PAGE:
GamesCom 2009: Dark Void Hands On Preview - Multi-Dimensional Combat
Written Saturday, August 29, 2009 By Lee AbrahamsView author's profile
Dark Void is yet another of those games that has tragically slipped back to early next year. Unlike the majority of games that seem to have one eye on their own sales and one eye on the impending juggernaut that is Modern Warfare 2, this particular title has actually been using that time wisely in order to add a few new features and generally make the game as good an experience as possible for gamers. It is starting to look like time well spent too.
Developed by Airtight Games, the team behind the Crimson Skies games, it is clear to see a lot of parallels between their old and new projects. Most obvious would be the aerial based combat but a quick glance at the story would show some similarities too. You play the part of Will, a cargo pilot and everyman, a fact that Capcom were keen to clear up as a number of sources have displayed Will as a masked, faceless do-gooder which couldn’t be further from the truth. The year is 1938 and Will takes a routine mission to London – unfortunately for him, he chooses to detour through the Bermuda Triangle and gets drawn into the titular void. Crash landing in a strange new world he is rescued by a motley group of humans, who have suffered a similar fate, and joins their group in a fight against some less than hospitable natives. Nikola Tesla, the fabled inventor, is amongst them and he provides much of the advanced equipment and weaponry that Will utilises, foremost among them, the jetpack.
As you start the game you would be forgiven for thinking of it as little more than a clone of Gears of War, as the on foot combat is strikingly similar. The over the shoulder viewpoint, plethora of weapons and cover based combat are all reminiscent of the aforementioned title, with one major difference; the jetpack. At any point you can leap into the air and hover above your foes raining down fire upon them. The hover feature is one of the aspects added into proceedings as the result of the delayed launch and it looks like a touch of genius.
You only get a limited amount of boost, so you cannot hover indefinitely, as that would take away much of the tactical edge, resulting in players soaring out of harm’s way and killing enemies while remaining untouched. Instead you can hover in the air and use you position to outflank enemies and take down any flying opponents. You can also explore the vast levels in the quest for secrets and collectables as the jetpack is primarily there to add an element of strategy and fun to proceedings. Should you want to make a quick getaway you can also enter true flight mode, which allows you to soar away from (or towards) your foes at speed, although at the cost of your weapons. It handles superbly and means you are never confined to following a set path.
A brief hands on and demo showed off a couple of the levels of the game and also the first huge boss – who is apparently the smallest in the game. You start out in a vast canyon and are given a brief rundown of the equipment at your disposal; then it is off to destroy a couple of shield generators and rescue some comrades. You can fly up to, and into, the generators to take your foes by surprise which introduces the nifty vertical combat aspect – allowing you to use horizontal ledges as cover by clinging underneath them or firing down from on top of them. You can leap from ledge to ledge to approach your foes and can attack them with impunity, though you need to keep an eye out for their falling corpses as they may well knock you loose. Get close enough to a foe and you can grab them and send them plummeting to their death too. A quick press of the Y button will flip you to the topside of the ledge you are on, ready to fire on anyone sneaking up behind you. It is a clever system and one that adds another layer of depth to the combat rather than just running and gunning. Other levels see you doing things like fighting giant mechanical creations, and escorting team mates through turret guarded canyons, to name but a few.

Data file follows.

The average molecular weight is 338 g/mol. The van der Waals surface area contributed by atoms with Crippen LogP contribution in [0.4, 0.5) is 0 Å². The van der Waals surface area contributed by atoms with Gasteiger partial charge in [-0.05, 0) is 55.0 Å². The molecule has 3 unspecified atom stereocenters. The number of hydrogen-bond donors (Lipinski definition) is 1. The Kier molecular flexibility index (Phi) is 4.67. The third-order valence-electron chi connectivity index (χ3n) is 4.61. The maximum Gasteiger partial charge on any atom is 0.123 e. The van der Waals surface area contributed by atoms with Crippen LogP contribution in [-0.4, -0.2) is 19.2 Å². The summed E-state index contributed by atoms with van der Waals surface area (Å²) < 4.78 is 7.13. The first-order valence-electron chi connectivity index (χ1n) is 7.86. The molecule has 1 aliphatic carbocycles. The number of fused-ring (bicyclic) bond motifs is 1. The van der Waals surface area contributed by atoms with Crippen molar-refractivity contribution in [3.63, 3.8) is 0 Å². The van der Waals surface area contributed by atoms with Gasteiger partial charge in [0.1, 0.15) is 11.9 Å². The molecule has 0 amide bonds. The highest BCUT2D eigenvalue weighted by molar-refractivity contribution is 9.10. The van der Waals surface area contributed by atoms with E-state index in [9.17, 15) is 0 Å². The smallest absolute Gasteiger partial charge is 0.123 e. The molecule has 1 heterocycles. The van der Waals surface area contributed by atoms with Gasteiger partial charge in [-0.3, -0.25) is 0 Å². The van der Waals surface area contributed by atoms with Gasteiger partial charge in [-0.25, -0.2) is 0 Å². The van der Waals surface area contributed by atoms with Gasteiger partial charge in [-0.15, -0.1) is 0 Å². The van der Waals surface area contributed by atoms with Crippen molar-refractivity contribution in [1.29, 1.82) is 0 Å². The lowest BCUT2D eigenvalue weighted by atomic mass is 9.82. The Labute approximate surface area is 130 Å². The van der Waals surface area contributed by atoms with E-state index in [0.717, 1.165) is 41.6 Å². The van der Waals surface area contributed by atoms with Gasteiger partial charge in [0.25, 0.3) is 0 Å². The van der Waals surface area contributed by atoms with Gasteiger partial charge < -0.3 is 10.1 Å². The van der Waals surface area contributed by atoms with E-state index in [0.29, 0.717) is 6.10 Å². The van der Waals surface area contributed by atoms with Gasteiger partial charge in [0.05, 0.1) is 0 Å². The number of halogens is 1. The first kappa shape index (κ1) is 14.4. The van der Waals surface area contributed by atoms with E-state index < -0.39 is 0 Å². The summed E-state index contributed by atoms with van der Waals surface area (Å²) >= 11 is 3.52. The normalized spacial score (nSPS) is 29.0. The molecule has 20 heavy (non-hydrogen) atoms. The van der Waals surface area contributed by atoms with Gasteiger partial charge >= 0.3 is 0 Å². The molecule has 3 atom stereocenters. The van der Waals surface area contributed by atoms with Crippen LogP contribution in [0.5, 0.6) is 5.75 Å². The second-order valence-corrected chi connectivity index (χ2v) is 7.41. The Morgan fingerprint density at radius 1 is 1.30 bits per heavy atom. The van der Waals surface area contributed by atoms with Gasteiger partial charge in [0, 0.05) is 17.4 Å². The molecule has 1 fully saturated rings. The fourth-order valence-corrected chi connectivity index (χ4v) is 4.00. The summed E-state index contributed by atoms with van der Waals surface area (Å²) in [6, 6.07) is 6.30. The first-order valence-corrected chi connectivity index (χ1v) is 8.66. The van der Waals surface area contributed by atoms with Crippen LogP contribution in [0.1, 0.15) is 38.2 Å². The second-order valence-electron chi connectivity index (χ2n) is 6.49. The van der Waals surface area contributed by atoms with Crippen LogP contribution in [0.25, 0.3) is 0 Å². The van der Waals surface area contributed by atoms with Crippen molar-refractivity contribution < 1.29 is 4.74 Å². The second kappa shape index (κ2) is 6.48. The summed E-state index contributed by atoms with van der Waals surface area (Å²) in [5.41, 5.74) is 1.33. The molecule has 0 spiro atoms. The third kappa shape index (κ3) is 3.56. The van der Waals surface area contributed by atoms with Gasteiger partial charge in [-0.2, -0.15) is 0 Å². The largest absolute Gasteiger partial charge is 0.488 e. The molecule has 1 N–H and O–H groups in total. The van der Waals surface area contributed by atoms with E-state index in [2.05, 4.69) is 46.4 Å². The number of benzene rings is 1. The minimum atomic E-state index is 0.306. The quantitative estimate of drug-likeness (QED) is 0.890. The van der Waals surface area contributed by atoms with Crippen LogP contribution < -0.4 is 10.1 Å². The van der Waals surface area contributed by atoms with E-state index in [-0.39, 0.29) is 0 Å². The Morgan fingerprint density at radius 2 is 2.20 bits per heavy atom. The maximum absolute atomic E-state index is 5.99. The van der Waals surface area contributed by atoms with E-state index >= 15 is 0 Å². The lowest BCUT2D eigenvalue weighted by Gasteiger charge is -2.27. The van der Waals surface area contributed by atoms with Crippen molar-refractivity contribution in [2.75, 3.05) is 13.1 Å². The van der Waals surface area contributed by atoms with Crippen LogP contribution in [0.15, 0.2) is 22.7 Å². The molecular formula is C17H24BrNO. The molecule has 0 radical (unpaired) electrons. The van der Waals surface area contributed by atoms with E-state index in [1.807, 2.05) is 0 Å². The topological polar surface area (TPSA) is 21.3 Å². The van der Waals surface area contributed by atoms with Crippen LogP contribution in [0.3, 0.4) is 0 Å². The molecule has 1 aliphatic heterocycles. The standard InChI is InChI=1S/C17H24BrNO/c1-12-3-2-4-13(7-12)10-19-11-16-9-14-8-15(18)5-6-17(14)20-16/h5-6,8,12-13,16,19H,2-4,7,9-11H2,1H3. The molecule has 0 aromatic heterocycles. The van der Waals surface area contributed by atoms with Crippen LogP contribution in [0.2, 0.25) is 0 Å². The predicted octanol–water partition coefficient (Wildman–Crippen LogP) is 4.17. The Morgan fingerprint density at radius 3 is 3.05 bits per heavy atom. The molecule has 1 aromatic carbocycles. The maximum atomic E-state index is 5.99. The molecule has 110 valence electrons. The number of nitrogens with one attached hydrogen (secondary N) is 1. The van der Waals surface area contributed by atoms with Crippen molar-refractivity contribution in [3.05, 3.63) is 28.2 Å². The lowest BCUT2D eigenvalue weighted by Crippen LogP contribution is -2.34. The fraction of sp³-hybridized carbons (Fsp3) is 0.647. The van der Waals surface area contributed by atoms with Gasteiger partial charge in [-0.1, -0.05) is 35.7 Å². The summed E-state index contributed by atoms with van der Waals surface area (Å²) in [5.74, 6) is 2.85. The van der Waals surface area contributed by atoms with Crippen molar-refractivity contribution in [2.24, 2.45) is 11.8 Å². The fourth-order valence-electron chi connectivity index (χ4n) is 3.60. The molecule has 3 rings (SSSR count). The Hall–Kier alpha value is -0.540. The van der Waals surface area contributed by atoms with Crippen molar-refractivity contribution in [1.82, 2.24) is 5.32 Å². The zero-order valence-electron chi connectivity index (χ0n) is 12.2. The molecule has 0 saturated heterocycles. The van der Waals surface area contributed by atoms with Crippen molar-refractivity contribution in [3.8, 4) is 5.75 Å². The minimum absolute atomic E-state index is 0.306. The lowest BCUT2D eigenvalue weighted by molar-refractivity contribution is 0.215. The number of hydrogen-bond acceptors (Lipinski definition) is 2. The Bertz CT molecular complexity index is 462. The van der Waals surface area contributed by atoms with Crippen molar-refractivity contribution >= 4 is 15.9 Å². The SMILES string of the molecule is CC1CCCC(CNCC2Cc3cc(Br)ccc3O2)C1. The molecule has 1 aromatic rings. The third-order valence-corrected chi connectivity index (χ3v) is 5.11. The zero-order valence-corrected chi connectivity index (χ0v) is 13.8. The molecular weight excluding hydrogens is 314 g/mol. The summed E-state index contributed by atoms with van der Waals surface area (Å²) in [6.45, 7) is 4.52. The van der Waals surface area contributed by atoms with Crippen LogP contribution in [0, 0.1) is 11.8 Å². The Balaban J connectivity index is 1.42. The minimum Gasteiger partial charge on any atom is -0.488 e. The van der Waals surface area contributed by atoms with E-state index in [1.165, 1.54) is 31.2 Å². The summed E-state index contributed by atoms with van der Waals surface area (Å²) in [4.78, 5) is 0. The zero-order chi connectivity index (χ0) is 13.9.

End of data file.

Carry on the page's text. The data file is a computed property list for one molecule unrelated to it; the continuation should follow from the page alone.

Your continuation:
While having a jet pack is a lovely feature you can also go for a ride in other vehicles, often by force. As your enemies attack you in flying saucers and the like, you could blast them out of the sky, or you could choose to swipe their ride instead. Get close enough and you can grab onto the vehicle, all while dodging incoming fire, then you can rip off the control panel, dump the pilot and take their place. As easy as that.
The whole game has been geared towards a superb single player experience, with the story clocking in at around ten hours for those that choose not to stray off the beaten path too much. The thought of multiplayer was considered, as who would not love an arena full of flying foes ready to do battle? However, the developers did not want to add a tacked on multiplayer experience and chose to concentrate their efforts on making the single player the best it could be – if only more people would take that path. As it is, the game has a full voice cast and pretty impressive score from Battlestar Galactica’s Bear McCreary. Alongside the lush graphics and epic backdrops, it should easily draw players in.